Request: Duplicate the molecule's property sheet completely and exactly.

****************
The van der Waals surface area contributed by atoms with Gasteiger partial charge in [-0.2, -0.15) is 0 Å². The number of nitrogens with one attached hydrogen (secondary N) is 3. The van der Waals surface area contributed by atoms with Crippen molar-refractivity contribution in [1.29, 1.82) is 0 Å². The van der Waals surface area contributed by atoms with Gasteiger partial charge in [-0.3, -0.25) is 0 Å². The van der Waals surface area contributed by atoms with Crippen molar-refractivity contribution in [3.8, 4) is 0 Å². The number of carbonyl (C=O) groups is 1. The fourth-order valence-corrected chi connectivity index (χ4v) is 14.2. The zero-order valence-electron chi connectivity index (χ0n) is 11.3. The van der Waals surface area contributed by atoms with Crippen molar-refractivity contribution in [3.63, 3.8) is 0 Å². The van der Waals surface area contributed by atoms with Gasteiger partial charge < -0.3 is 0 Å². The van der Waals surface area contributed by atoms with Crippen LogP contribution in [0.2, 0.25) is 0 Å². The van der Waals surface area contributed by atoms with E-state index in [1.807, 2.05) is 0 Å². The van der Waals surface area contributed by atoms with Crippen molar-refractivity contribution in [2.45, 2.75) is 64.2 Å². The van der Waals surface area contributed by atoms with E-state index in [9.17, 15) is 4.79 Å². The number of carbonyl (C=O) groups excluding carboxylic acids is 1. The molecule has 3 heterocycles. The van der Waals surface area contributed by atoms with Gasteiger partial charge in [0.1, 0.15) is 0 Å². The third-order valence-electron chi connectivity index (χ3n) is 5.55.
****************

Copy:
The van der Waals surface area contributed by atoms with Gasteiger partial charge in [-0.2, -0.15) is 0 Å². The number of nitrogens with one attached hydrogen (secondary N) is 3. The van der Waals surface area contributed by atoms with Crippen molar-refractivity contribution in [1.29, 1.82) is 0 Å². The van der Waals surface area contributed by atoms with Gasteiger partial charge in [-0.3, -0.25) is 0 Å². The van der Waals surface area contributed by atoms with Crippen molar-refractivity contribution in [3.8, 4) is 0 Å². The number of carbonyl (C=O) groups is 1. The fourth-order valence-corrected chi connectivity index (χ4v) is 14.2. The zero-order valence-electron chi connectivity index (χ0n) is 11.3. The van der Waals surface area contributed by atoms with Crippen molar-refractivity contribution in [3.63, 3.8) is 0 Å². The van der Waals surface area contributed by atoms with Gasteiger partial charge < -0.3 is 0 Å². The van der Waals surface area contributed by atoms with Crippen LogP contribution in [0.2, 0.25) is 0 Å². The van der Waals surface area contributed by atoms with E-state index in [1.807, 2.05) is 0 Å². The van der Waals surface area contributed by atoms with Crippen molar-refractivity contribution in [2.45, 2.75) is 64.2 Å². The van der Waals surface area contributed by atoms with E-state index in [9.17, 15) is 4.79 Å². The number of carbonyl (C=O) groups excluding carboxylic acids is 1. The molecule has 3 heterocycles. The van der Waals surface area contributed by atoms with Gasteiger partial charge in [0.1, 0.15) is 0 Å². The third-order valence-electron chi connectivity index (χ3n) is 5.55.